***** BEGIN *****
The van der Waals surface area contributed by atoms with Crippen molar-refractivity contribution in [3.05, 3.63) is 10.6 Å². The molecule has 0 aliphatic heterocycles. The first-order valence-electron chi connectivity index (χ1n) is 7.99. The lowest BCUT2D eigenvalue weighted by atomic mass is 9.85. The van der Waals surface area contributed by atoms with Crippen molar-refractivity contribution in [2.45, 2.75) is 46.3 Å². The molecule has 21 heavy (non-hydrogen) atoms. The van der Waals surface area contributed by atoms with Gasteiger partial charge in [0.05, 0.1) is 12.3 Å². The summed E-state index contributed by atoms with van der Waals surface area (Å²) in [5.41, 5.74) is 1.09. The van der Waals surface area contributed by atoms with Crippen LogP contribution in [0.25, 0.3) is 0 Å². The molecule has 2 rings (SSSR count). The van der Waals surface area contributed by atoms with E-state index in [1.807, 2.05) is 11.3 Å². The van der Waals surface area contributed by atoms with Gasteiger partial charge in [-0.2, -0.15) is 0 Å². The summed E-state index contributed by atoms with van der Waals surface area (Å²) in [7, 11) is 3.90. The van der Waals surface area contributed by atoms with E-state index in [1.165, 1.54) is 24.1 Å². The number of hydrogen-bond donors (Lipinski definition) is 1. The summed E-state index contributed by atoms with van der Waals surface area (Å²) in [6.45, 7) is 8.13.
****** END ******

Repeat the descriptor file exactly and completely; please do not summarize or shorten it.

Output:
The van der Waals surface area contributed by atoms with Crippen molar-refractivity contribution in [3.05, 3.63) is 10.6 Å². The molecule has 0 aliphatic heterocycles. The first-order valence-electron chi connectivity index (χ1n) is 7.99. The lowest BCUT2D eigenvalue weighted by atomic mass is 9.85. The van der Waals surface area contributed by atoms with Crippen molar-refractivity contribution in [2.45, 2.75) is 46.3 Å². The molecule has 21 heavy (non-hydrogen) atoms. The van der Waals surface area contributed by atoms with Gasteiger partial charge in [0.05, 0.1) is 12.3 Å². The summed E-state index contributed by atoms with van der Waals surface area (Å²) in [5.41, 5.74) is 1.09. The van der Waals surface area contributed by atoms with Crippen LogP contribution in [0.25, 0.3) is 0 Å². The molecule has 2 rings (SSSR count). The van der Waals surface area contributed by atoms with E-state index in [1.807, 2.05) is 11.3 Å². The van der Waals surface area contributed by atoms with Gasteiger partial charge in [-0.2, -0.15) is 0 Å². The summed E-state index contributed by atoms with van der Waals surface area (Å²) in [7, 11) is 3.90. The van der Waals surface area contributed by atoms with E-state index in [1.165, 1.54) is 24.1 Å². The number of hydrogen-bond donors (Lipinski definition) is 1. The summed E-state index contributed by atoms with van der Waals surface area (Å²) in [6.45, 7) is 8.13.